Soaking rich homeowners fails in Los Angeles
By Randal O’Toole | June 9, 2023
To help fund the $1.3 billion that Los Angeles’ City Council believes it needs to house the homeless, the city decided to impose a “mansion tax” of 4 percent on the sales of any homes or commercial properties above $5 million and 5.5 percent on sales above $10 million. This was projected to bring in $900 million a year, funding most of the homeless program.
The reality is far different because planners, as usual, failed to take into account how their regulations and taxes would influence human behavior. In the month before the tax went into effect on April 1, 126 homes sold for more than $5 million. In the month since? Just two.
Homeowners were in a frenzy to sell homes before the new tax went into effect and offered free Bentleys or other luxury cars to anyone who would close the deal before April 1. As soon as April 1 arrived, property owners yanked houses off the market to avoid paying the tax. Some even reduced their prices to just below $5 million so they wouldn’t have to pay it.
What strikes me is that a $5 million home in Los Angeles doesn’t even seem like a mansion. While L.A. has plenty of $50 million to $160 million homes for sale that are true mansions, the $5 million to $10 million homes just look like a slightly larger than usual suburban home anywhere else. And that’s exactly what they are: similar homes in Houston or San Antonio are selling anywhere from $700,000 to $1.5 million with only a few asking more than $2 million.
This disparity is not because Los Angeles is a more desirable place to live than Houston or San Antonio. Los Angeles is no more desirable today than it was in 1970, when census data showed that median home prices in the urban area were 2.25 times median family incomes, compared with 1.95 times in San Antonio and 1.77 times in Houston. That’s nothing compared with the disparity in 2021, when Los Angeles urban area value-to-income ratios are 8.16 vs. 3.04 in Houston and 2.99 in San Antonio (based on American Community Survey data).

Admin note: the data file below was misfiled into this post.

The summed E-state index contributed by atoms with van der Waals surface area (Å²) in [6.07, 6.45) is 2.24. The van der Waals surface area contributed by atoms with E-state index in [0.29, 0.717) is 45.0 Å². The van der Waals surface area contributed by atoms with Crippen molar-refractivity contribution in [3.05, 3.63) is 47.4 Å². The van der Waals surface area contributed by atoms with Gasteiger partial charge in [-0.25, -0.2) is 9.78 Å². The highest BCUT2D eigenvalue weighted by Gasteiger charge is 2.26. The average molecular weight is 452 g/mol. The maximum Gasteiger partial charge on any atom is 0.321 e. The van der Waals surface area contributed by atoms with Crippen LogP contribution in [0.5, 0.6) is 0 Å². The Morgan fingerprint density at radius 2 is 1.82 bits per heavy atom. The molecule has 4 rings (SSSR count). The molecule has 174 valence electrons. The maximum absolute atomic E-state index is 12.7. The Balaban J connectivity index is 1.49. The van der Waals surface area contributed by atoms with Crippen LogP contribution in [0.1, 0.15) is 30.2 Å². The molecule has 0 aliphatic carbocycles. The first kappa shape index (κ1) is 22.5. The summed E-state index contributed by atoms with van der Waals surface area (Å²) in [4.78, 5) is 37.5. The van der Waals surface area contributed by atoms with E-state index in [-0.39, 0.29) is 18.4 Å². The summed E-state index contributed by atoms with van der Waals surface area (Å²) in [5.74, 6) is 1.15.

Instead, the disparity is because Los Angeles County, Orange County and Ventura County all heavily restrict development beyond existing urban fringes. There are no such restrictions in Texas, which is why homes are more affordable.
Instead of solving this problem, Los Angeles is focusing on a “housing first” program that enriches non-profit and for-profit developers while it only scratches the surface of the homeless problem and does zero for housing affordability. As Joe Lonsdale of the Cicero Institute points out in a recent commentary, the entire West Coast is mired down by big-money programs that are ineffective at truly fixing the homeless problem. Lonsdale says recent legislation passed by the Georgia Legislature will work better; I look forward to seeing if that is true.
In any case, this is just one more demonstration of the problem with tax-and-spend liberalism: the tax revenues are never as great as projected with the spending (on usually worthless projects) always ends up being more than projected. It’s true for light rail and it’s also true for homeless programs.
This article was reprinted with permission from The Antiplanner, a blog dedicated to ending government land-use regulation, comprehensive planning and transportation boondoggles.